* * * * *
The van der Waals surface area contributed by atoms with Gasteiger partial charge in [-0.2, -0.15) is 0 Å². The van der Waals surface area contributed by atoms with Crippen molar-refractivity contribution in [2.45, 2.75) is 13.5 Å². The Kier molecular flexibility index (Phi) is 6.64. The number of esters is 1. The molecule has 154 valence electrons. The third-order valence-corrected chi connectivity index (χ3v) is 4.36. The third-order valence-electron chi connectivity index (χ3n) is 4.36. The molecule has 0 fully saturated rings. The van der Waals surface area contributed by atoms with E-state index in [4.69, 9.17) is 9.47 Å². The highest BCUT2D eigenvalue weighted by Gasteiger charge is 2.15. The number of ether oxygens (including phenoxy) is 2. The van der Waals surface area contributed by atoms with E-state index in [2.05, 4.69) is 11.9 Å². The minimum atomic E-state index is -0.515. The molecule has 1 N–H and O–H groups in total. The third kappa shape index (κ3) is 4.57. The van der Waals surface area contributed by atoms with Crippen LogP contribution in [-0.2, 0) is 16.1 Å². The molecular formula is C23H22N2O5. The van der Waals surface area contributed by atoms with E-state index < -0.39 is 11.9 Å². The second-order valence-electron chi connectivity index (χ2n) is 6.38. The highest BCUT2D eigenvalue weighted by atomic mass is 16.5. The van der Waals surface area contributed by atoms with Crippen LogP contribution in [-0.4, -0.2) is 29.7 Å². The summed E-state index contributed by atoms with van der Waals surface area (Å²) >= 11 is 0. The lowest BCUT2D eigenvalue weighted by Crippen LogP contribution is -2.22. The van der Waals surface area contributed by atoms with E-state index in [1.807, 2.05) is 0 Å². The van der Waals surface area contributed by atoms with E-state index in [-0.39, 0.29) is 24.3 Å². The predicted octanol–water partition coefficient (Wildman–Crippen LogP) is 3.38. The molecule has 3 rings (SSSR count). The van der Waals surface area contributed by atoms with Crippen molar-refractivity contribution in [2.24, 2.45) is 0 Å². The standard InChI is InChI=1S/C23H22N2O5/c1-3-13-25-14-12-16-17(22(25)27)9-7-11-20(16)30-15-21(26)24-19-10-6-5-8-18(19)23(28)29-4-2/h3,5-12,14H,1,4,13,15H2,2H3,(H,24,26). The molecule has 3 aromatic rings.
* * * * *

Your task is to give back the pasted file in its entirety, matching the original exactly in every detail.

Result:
The van der Waals surface area contributed by atoms with Gasteiger partial charge in [-0.2, -0.15) is 0 Å². The van der Waals surface area contributed by atoms with Crippen molar-refractivity contribution in [2.45, 2.75) is 13.5 Å². The Kier molecular flexibility index (Phi) is 6.64. The number of esters is 1. The molecule has 154 valence electrons. The third-order valence-corrected chi connectivity index (χ3v) is 4.36. The third-order valence-electron chi connectivity index (χ3n) is 4.36. The molecule has 0 fully saturated rings. The van der Waals surface area contributed by atoms with E-state index in [4.69, 9.17) is 9.47 Å². The highest BCUT2D eigenvalue weighted by Gasteiger charge is 2.15. The number of ether oxygens (including phenoxy) is 2. The van der Waals surface area contributed by atoms with E-state index in [2.05, 4.69) is 11.9 Å². The minimum atomic E-state index is -0.515. The molecule has 1 N–H and O–H groups in total. The third kappa shape index (κ3) is 4.57. The van der Waals surface area contributed by atoms with Crippen LogP contribution in [-0.2, 0) is 16.1 Å². The molecular formula is C23H22N2O5. The van der Waals surface area contributed by atoms with E-state index < -0.39 is 11.9 Å². The second-order valence-electron chi connectivity index (χ2n) is 6.38. The highest BCUT2D eigenvalue weighted by atomic mass is 16.5. The van der Waals surface area contributed by atoms with Crippen LogP contribution in [-0.4, -0.2) is 29.7 Å². The summed E-state index contributed by atoms with van der Waals surface area (Å²) >= 11 is 0. The lowest BCUT2D eigenvalue weighted by Crippen LogP contribution is -2.22. The van der Waals surface area contributed by atoms with E-state index in [1.807, 2.05) is 0 Å². The van der Waals surface area contributed by atoms with E-state index in [-0.39, 0.29) is 24.3 Å². The predicted octanol–water partition coefficient (Wildman–Crippen LogP) is 3.38. The molecule has 3 rings (SSSR count). The van der Waals surface area contributed by atoms with Crippen molar-refractivity contribution in [2.24, 2.45) is 0 Å². The standard InChI is InChI=1S/C23H22N2O5/c1-3-13-25-14-12-16-17(22(25)27)9-7-11-20(16)30-15-21(26)24-19-10-6-5-8-18(19)23(28)29-4-2/h3,5-12,14H,1,4,13,15H2,2H3,(H,24,26). The molecule has 3 aromatic rings.